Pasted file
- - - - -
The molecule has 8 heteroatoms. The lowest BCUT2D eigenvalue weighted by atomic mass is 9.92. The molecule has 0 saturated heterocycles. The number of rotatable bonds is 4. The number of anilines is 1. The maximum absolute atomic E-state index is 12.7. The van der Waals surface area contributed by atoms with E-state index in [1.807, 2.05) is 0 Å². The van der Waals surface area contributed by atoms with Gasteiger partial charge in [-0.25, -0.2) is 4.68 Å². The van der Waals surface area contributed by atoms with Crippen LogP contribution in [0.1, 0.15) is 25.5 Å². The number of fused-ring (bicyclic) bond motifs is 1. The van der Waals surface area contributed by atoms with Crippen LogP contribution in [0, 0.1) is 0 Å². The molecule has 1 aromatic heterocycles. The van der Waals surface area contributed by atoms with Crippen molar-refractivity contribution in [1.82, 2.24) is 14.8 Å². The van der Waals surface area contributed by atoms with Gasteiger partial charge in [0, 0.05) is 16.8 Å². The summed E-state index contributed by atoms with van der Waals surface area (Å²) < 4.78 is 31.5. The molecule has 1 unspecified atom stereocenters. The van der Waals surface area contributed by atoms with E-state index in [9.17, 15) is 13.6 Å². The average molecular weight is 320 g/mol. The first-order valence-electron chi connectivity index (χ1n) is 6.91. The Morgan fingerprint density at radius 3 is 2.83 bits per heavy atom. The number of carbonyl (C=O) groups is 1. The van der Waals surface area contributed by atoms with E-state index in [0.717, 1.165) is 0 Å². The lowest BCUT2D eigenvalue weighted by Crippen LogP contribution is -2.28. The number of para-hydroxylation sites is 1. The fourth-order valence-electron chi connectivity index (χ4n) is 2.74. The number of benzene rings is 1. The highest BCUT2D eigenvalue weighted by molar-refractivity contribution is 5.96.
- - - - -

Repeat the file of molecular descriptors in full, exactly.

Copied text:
The molecule has 8 heteroatoms. The lowest BCUT2D eigenvalue weighted by atomic mass is 9.92. The molecule has 0 saturated heterocycles. The number of rotatable bonds is 4. The number of anilines is 1. The maximum absolute atomic E-state index is 12.7. The van der Waals surface area contributed by atoms with E-state index in [1.807, 2.05) is 0 Å². The van der Waals surface area contributed by atoms with Gasteiger partial charge in [-0.25, -0.2) is 4.68 Å². The van der Waals surface area contributed by atoms with Crippen LogP contribution in [0.1, 0.15) is 25.5 Å². The number of fused-ring (bicyclic) bond motifs is 1. The van der Waals surface area contributed by atoms with Crippen LogP contribution in [0, 0.1) is 0 Å². The molecule has 1 aromatic heterocycles. The van der Waals surface area contributed by atoms with Crippen molar-refractivity contribution in [1.82, 2.24) is 14.8 Å². The van der Waals surface area contributed by atoms with Gasteiger partial charge in [0, 0.05) is 16.8 Å². The summed E-state index contributed by atoms with van der Waals surface area (Å²) < 4.78 is 31.5. The molecule has 1 unspecified atom stereocenters. The van der Waals surface area contributed by atoms with E-state index in [9.17, 15) is 13.6 Å². The average molecular weight is 320 g/mol. The first-order valence-electron chi connectivity index (χ1n) is 6.91. The Morgan fingerprint density at radius 3 is 2.83 bits per heavy atom. The number of carbonyl (C=O) groups is 1. The van der Waals surface area contributed by atoms with E-state index in [0.717, 1.165) is 0 Å². The lowest BCUT2D eigenvalue weighted by Crippen LogP contribution is -2.28. The number of para-hydroxylation sites is 1. The fourth-order valence-electron chi connectivity index (χ4n) is 2.74. The number of benzene rings is 1. The highest BCUT2D eigenvalue weighted by molar-refractivity contribution is 5.96.